Dr. Madhav Paranjpe

Dr. Paranjpe is Director of Pathology at BioReliance in Rockville, Maryland, USA. He is receiving a Global 3R Award for "Retrospective Evaluation of Doses in the 26-week Tg.rasH2 Mice Carcinogenicity Studies: Re-commendation to Eliminate High Doses at Maximum Tolerated Dose (MTD) in Future Studies," Toxicologic Pathology, 2015. Although significant advances have been made in carcinogenicity testing the general experimental design for these studies has remained virtually unchanged. Dr. Paranjpe thoroughly and systematically evaluated 29 carcinogenicity studies using Tg.rasH2 mice at the three federally mandated dose levels and recommended that the requirement for the high-dose group be reduced from the MTD, concluding that the low- and mid-dose groups detected carcinogenic effects in the test articles, whereas the high-dose (MTD) groups did not. The key recommendation to reduce the high-dose group and use only two test-article dose groups in each sex will result in a 25% reduction in the total number of mice evaluated per test article; provide similar test results without losing data; improve test predictability; improve ethical science; and improve the human relevance of these studies. The award will provide financial support to qualified graduate students.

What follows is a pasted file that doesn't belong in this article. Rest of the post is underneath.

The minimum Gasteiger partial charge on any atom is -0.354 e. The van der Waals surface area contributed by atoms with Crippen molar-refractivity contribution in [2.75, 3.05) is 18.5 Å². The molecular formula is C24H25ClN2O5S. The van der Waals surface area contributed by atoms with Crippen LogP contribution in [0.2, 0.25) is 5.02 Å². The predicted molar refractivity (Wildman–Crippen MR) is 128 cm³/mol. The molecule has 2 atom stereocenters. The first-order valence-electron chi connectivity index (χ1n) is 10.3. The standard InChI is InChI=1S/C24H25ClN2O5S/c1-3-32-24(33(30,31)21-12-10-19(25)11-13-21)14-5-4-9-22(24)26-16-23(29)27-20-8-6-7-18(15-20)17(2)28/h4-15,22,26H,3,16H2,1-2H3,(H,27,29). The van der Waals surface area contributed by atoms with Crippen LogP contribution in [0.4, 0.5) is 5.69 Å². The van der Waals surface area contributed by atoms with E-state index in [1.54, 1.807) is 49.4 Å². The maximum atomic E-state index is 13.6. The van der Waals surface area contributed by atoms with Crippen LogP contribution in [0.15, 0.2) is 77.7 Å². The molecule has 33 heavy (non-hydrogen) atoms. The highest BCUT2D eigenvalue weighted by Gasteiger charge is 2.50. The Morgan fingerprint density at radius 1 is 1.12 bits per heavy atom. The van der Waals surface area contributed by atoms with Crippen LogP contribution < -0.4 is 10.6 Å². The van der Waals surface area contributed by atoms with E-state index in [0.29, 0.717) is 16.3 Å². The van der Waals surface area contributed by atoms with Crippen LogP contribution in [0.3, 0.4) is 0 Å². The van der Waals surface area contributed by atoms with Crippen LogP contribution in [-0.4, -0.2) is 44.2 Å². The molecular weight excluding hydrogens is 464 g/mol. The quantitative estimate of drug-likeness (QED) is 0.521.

Dr. Benjamin Quah

Dr. Quah is a Research Fellow at The John Curtin School of Medical Research, The Australian National University. He is receiving a Global 3R Award for "Use of an In Vivo FTA Assay to Assess the Magnitude, Functional Avidity and Epitope Variant Cross-Reactivity of T Cell Responses Following HIV-1 Recombinant Poxvirus Vaccination," PLoS ONE, 2014. Through superb experimental design and the application of advanced flow cytometry technology, a method for the pre-clinical multi-parameter screening of T and B lymphocytes post-vaccination (specifically, in the pre-clinical assessment of HIV vaccines using mouse models) was developed. These experiments address the clinical question of an HIV vaccine that mimics immune responses found in naturally HIV-resistant patients. A 140-fold reduction in the required number of mice was achieved. Notably, data generated from a total of 6,426 animals using a traditional 2-parameter assay can be now generated from only 45 animals. The award will support publishing the full pre-clinical reduction method in the 3Rs journal ALTEX, and reagents to support upcoming experiments on pre-clinical testing of cancer vaccines.